Your online audience is different…

Picture yourself standing in a public space waiting for a friend to arrive. A complete stranger sidles up beside you.  He catches your attention and whispers: “Buy Tom Murphy Inc. stock, they’ve just won a major contract.” Then just as quickly the stranger moves to the next person beside you and does the same thing.

What are the chances of you buying the stock? Pretty low I’d imagine.

Yet spammers do the online equivalent (500 million times in fairness) and Prime Time Group stock goes through the roof.

I think this gives us three insights:

1) People are less sophisticated online than they are in the real world

2) We treat online information differently

3) I’d question Darwin’s theories on evolution…

So, how does this impact PR? Is education and influence easier online?

Search me.

4 thoughts on “Your online audience is different…

  1. I don’t agree that this means your online audience is different. Spam is about volume. If an army of stangers travelled the world to pull that trick 500 million times in 24 hours, it would probably have to same effect.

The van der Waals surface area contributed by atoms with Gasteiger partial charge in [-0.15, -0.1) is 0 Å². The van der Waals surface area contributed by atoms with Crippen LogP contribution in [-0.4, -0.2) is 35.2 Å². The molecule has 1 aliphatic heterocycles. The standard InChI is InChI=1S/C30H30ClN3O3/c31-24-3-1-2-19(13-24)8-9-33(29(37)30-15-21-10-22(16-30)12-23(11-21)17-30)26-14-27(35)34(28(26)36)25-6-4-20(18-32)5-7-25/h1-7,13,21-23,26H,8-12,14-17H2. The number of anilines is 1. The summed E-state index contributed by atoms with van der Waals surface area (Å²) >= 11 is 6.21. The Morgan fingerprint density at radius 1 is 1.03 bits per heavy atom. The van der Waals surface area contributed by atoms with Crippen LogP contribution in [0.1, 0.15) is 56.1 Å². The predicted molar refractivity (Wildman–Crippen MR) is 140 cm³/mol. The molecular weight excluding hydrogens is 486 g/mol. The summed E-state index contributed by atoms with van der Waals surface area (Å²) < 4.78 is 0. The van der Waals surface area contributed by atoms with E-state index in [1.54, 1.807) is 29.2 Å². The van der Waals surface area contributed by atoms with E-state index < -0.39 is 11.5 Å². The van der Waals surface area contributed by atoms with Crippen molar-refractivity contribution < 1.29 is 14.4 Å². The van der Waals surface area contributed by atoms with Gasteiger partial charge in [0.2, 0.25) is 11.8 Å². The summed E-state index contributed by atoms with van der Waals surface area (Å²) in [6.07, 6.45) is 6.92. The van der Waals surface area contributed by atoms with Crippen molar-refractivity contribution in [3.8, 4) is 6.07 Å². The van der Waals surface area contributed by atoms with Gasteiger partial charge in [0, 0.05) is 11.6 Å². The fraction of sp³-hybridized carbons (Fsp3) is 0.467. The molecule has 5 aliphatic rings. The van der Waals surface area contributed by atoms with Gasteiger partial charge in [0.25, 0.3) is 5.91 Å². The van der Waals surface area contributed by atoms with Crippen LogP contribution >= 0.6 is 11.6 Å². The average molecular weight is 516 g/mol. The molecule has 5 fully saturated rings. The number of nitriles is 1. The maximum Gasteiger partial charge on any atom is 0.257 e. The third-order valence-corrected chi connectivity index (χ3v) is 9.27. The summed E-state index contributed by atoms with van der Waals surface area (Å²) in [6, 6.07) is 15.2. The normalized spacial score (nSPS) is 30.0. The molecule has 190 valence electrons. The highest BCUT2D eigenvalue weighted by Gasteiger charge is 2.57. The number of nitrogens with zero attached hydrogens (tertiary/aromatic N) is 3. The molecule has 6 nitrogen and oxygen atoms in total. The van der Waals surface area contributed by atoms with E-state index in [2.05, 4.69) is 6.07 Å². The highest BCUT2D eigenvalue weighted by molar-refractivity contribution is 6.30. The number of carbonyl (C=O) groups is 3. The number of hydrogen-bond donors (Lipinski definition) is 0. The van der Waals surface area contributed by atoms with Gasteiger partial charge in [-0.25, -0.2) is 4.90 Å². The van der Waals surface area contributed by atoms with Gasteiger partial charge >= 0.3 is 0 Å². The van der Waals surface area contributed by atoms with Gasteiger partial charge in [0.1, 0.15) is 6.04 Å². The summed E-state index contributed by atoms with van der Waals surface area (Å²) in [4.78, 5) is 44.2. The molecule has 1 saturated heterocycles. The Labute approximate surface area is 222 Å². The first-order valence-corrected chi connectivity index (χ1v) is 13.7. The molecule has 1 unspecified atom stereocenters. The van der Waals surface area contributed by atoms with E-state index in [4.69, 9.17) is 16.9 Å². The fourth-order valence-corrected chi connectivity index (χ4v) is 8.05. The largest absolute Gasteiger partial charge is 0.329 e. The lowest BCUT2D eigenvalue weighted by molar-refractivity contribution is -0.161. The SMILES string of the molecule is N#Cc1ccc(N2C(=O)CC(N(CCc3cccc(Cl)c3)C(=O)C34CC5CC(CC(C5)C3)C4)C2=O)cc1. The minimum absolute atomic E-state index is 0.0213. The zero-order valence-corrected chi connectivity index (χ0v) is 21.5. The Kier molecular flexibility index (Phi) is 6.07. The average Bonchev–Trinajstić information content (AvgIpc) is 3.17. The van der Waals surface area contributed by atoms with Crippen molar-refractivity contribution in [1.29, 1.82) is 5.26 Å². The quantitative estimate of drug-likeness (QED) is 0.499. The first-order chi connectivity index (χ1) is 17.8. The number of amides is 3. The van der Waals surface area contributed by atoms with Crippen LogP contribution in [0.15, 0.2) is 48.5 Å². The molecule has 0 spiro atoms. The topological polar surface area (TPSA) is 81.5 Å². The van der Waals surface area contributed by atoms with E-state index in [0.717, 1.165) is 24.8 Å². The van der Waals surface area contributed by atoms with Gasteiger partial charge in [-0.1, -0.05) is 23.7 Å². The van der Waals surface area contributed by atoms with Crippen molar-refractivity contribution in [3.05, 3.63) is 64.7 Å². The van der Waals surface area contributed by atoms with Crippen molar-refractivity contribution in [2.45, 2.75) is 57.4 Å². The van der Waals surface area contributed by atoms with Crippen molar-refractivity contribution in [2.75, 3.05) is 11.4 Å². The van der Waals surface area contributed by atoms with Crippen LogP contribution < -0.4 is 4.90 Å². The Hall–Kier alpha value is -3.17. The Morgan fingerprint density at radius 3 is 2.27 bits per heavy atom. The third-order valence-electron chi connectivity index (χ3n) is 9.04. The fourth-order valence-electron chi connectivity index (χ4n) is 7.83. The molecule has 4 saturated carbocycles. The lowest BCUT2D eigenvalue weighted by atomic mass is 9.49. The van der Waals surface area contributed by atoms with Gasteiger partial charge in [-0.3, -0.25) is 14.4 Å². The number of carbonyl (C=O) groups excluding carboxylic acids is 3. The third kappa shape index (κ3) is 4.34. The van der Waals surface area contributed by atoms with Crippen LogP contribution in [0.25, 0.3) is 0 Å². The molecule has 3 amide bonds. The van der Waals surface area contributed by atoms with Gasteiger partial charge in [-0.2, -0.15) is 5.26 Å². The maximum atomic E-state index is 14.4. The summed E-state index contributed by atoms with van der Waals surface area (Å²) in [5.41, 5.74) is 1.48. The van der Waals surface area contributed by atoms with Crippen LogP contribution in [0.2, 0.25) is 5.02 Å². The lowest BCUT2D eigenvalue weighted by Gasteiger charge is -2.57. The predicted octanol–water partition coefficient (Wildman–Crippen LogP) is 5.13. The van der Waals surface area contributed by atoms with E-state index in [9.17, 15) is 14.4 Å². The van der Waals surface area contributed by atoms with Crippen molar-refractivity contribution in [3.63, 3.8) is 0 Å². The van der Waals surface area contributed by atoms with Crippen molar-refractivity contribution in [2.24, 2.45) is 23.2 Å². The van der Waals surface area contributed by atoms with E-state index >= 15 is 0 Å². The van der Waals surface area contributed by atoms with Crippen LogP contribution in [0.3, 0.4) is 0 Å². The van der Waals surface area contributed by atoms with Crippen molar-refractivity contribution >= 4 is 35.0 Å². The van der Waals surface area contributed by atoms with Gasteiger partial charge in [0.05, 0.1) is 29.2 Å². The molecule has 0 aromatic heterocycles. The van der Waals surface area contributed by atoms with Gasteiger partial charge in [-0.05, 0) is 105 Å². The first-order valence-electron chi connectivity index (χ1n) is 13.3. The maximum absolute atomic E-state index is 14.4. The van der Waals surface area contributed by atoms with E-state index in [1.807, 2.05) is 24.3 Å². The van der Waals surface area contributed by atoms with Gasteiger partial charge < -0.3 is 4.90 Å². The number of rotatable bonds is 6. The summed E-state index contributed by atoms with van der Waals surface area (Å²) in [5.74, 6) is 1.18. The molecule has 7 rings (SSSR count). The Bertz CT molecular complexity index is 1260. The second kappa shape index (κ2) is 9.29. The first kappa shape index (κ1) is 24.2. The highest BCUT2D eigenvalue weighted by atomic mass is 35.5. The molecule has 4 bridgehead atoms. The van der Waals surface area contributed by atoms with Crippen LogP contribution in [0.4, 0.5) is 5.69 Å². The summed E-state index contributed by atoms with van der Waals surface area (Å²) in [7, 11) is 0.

They only need to convince a tiny proportion of people. And if you were one of the first to respond, you’ll have made a profit too, so not everybody who took the advice is a loser.

  2. Thanks for the comment and good point, but I still think it *does* point to a difference.

    As you point out you couldn’t possibly pull that trick 500 millions times in the “real world” – you can online.

    I think that does point to a difference, doesn’t it?

    There’s obviously still a lot of education required in how people are using online tools and while a tiny number of people may have leaped at it and made some money, they will no doubt be getting a call from the feds soon so maybe they’re not so smart after all :-)


  3. Influence online as always depends on the audience. My old Martha Stewart pr blog still gets hurried emails from consumers pissed about a set of sheets or other MSL product they purchased. This means they found me through Google. Clicked and without even looking for a Martha pic or logo, left a comment on the blog. The interface is boilerplate via Blogger and lowtech. One assumes the savvy consumer spending five seconds on the blog would figure out it has no real connection to the MSLO mothership. The folks posting comments about low thread count are probably the target market for the 500 million spam.

  4. So surely this is the point: ‘you couldn’t possibly pull that trick 500 millions times in the “real world” – you can online.’

    And so it’s the medium, not the audience, that’s different. This is possible because it’s so incredibly cheap.

    Anyone who’s worked in a customer facing role knows that some people are very stupid and while they may only be a small proportion, they still wind you up.

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